Like his father, he was a poet, was considered a sage, and had the reputation of being a fair ruler. Only one of his poems survives: "Icuic Nezahualpilli yc tlamato huexotzinco" ("Song of Nezahualpilli during the war with Huexotzinco"). His court was a haven for astronomers, engineers, and soothsayers. During his reign, he abolished capital punishment for a number of crimes and struggled to keep the political independence of Texcoco during the increasing centralization of Aztec power in Tenochtitlán.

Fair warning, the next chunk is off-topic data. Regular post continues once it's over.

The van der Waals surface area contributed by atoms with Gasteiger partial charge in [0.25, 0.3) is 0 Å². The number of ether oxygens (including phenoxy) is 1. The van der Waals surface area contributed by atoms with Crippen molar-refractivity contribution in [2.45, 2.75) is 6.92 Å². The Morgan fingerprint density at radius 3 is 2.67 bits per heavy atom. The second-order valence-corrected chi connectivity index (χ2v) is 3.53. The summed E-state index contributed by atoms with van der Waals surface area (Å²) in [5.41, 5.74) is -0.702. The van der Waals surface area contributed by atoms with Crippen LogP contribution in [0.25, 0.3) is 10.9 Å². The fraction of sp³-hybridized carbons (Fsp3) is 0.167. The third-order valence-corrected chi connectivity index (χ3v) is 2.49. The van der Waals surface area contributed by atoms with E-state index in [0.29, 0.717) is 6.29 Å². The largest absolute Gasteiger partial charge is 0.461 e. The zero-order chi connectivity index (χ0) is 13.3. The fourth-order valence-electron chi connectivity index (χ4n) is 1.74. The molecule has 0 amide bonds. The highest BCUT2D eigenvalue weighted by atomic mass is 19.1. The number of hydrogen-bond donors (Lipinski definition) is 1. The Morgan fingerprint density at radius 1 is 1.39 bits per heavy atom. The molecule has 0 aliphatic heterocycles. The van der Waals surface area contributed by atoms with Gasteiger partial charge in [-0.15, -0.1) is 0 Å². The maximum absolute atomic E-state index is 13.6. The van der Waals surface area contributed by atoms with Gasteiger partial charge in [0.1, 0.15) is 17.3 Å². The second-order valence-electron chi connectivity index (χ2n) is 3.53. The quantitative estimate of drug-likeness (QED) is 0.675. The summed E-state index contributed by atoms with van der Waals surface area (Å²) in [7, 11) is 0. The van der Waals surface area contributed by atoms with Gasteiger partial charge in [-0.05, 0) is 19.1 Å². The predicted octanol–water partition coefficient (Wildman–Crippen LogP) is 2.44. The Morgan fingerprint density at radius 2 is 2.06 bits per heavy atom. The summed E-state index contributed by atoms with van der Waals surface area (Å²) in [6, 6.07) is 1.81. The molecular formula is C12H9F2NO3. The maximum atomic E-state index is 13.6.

He married a daughter of Ahuitzotl only to later have her executed. Her public improprieties and high social status qualified her for a punishment that would not have been applicable to someone of a lower status. He was said to have taken numerous consorts and fathered 144 children.